The sudden proliferation of buskers in Central and on the waterfront should be welcomed.

There are few experiences more pleasing than walking the streets of the world's most beautiful cities and hearing concert violinists on their day off, gifted music students practising for their next exam or that talented folk guitarist waiting for her big break.

In Hong Kong, though, it's a rather different experience.

First, let me say, there are a few isolated pockets of modest ability: an energetic man with a didgeridoo attracts quite a crowd near World-Wide House; some semi-melodic Peruvian pan pipers have taken up residence near the General Post Office in Central; and an old Chinese two-stringed fiddle player performs on the Star Ferry concourse.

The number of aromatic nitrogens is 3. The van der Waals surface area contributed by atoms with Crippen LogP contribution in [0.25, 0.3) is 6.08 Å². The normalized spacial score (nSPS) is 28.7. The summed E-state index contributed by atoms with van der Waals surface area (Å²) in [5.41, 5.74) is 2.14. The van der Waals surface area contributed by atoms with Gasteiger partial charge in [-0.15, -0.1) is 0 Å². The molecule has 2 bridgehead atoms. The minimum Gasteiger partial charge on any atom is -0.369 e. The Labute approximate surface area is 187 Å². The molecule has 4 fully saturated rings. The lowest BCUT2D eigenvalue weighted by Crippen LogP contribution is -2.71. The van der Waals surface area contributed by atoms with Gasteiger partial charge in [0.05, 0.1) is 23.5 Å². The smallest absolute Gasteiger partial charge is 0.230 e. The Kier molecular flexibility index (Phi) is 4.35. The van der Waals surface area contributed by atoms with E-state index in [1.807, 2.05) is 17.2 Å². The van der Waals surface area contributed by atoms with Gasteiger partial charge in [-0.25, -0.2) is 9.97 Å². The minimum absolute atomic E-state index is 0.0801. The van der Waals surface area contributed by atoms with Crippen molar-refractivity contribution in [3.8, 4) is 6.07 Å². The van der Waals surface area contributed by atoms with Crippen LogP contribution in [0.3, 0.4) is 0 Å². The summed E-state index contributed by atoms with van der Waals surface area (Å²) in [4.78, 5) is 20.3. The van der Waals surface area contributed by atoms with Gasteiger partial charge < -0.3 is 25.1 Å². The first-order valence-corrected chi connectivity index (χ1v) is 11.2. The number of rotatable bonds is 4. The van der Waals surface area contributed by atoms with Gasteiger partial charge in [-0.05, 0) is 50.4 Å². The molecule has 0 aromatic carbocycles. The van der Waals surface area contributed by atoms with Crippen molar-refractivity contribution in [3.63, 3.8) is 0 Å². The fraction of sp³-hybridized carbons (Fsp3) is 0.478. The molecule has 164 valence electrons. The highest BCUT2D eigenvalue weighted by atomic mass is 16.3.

On the whole, though, most of our buskers are an embarrassment. A quality-control crackdown is well overdue.

Few people would deny those in dire straits the right to beg, but this need not extend into awful, never-ending karaoke. Cantonese country & western is not a musical genre that should ever be given a public airing. Gap-year guitarists with dreadlocks and a trust fund torturing any of Bob Dylan's back catalogue should be fined on the spot. Most of all, those discordant Sunday-school types strumming guitars and smiling inanely should be legally confined to the privacy of their places of worship.

One solution would be an X Factor-like public auditioning process. Local celebrities and government bureaucrats could mercilessly humiliate our less talented potential buskers for our amusement. Winners, selected by viewers, could then be allocated a permit for the best pitches in the city, and harmony would be restored.